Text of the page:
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Int J Health Serv. 1979;9(3):461-93.

Medicine and patriarchal violence: the social construction of a "private" event.

Abstract

Our objectives are to describe the pattern of abuse associated with battering and to evaluate the contribution of the medical system and of broader social forces to its emergence. A pilot study of 481 women who used the emergency service of a large metropolitan hospital in the U.S. shows that battering includes a history of self-abuse and psychosocial problems, as well as repeated and escalating physical injury. In addition, although the number of battered women using the service is 10 times higher than medical personnel identify, the pattern of abuse that constitutes battering emerges only after its initial effects are presented and in conjunction with specific medical intervnetions and referrals. Examination of intervention and referral patterns suggests a staging process by which battering is socially constructed. At first, the physical trauma associated with abuse is medicated symptomatically. But the patient's persistence, the failure of the cure, and the incongruity between her problems and available medical explanations lead the provider to label the abused woman in ways that suggest she is personally responsible for her victimization. Although secondary problems such as depression, drug abuse, suicide attempts, or alcoholism derive as much from the intervention strategy adopted as from physical assault or psychopathology, they are treated as the primary problems at psychiatric and social service referral points where family maintenance is often the therapeutic goal. One consequence of this referral strategy is the stabilization of "violent families" in ways that virtually insure women will be abused in systematic and arbitrary ways. The use of patriarchal logic by medical providers ostensibly responding to physical trauma has less to do with individual "sexism" than with the political and economic constraints under which medicine operates as part of an "extended patriarchy." Medicine's role in battering suggests that the services function to reconstitute the "private" world of patriarchal authority, with violence if necessary, against demands to socialize the labors of love.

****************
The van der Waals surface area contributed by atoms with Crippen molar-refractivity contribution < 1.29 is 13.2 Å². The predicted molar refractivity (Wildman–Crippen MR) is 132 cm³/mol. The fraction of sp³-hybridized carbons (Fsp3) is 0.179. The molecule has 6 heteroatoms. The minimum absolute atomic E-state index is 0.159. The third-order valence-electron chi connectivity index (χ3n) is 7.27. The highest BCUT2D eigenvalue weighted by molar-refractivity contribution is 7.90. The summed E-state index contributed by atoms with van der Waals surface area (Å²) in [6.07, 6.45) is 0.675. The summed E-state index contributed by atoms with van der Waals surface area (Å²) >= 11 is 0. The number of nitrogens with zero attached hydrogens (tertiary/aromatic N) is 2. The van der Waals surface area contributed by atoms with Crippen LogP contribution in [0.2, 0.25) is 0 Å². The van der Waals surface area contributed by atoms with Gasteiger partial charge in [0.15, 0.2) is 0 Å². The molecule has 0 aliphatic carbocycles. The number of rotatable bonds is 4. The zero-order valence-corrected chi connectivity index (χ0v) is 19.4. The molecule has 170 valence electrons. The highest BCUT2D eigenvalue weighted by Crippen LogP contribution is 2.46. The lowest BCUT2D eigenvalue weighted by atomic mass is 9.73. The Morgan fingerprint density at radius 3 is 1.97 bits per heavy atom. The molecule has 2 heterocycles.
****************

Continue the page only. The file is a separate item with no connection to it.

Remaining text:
PIP:

A pilot study of 481 women who used the emergency service of a large metropolitan hospital in the US shows that battering includes a history of self-abuse and psychosocial problems, as well as repeated and escalating physical injury. In addition, although the number of battered women using the service is 10 times higher than medical personnel identify, the pattern of abuse that constitutes battering emerges only after its initial effects are presented and in conjunction with specific medical interventions and referrals. In this paper, the pattern of abuse associated with battering is described and the contribution of the medical system and of broader social forces to its emergence is evaluated. In a series of reviews, final analysis showed an alignment process, what might be termed "the socialization of medical perception," which marks the medical construction of battering as social and which was observed, at various stages, in the medical histories of battered women.

PMID:
468440
DOI:
10.2190/KTLU-CCU7-BMNQ-V2KY
[Indexed for MEDLINE]
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